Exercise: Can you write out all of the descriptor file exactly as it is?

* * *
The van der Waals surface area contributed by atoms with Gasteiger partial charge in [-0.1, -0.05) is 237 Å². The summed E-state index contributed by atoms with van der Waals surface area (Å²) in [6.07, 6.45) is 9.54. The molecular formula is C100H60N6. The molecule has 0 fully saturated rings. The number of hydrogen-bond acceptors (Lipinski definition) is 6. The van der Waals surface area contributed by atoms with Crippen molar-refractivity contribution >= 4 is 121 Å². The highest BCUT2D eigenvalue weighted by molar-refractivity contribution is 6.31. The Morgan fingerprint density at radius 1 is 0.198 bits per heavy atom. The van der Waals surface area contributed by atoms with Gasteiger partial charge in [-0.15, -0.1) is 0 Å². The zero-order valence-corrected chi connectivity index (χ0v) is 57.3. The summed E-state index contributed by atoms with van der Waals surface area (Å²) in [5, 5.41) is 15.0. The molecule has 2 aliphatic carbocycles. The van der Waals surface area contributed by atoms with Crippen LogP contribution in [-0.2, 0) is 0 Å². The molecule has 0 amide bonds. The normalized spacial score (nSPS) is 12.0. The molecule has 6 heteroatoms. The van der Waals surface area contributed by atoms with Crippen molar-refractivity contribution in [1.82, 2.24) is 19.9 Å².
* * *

The van der Waals surface area contributed by atoms with Gasteiger partial charge in [-0.1, -0.05) is 237 Å². The summed E-state index contributed by atoms with van der Waals surface area (Å²) in [6.07, 6.45) is 9.54. The molecular formula is C100H60N6. The molecule has 0 fully saturated rings. The number of hydrogen-bond acceptors (Lipinski definition) is 6. The van der Waals surface area contributed by atoms with Crippen molar-refractivity contribution >= 4 is 121 Å². The highest BCUT2D eigenvalue weighted by molar-refractivity contribution is 6.31. The Morgan fingerprint density at radius 1 is 0.198 bits per heavy atom. The van der Waals surface area contributed by atoms with Gasteiger partial charge in [-0.15, -0.1) is 0 Å². The zero-order valence-corrected chi connectivity index (χ0v) is 57.3. The summed E-state index contributed by atoms with van der Waals surface area (Å²) in [5, 5.41) is 15.0. The molecule has 2 aliphatic carbocycles. The van der Waals surface area contributed by atoms with Crippen LogP contribution in [-0.2, 0) is 0 Å². The molecule has 0 amide bonds. The normalized spacial score (nSPS) is 12.0. The molecule has 6 heteroatoms. The van der Waals surface area contributed by atoms with Crippen molar-refractivity contribution in [1.82, 2.24) is 19.9 Å².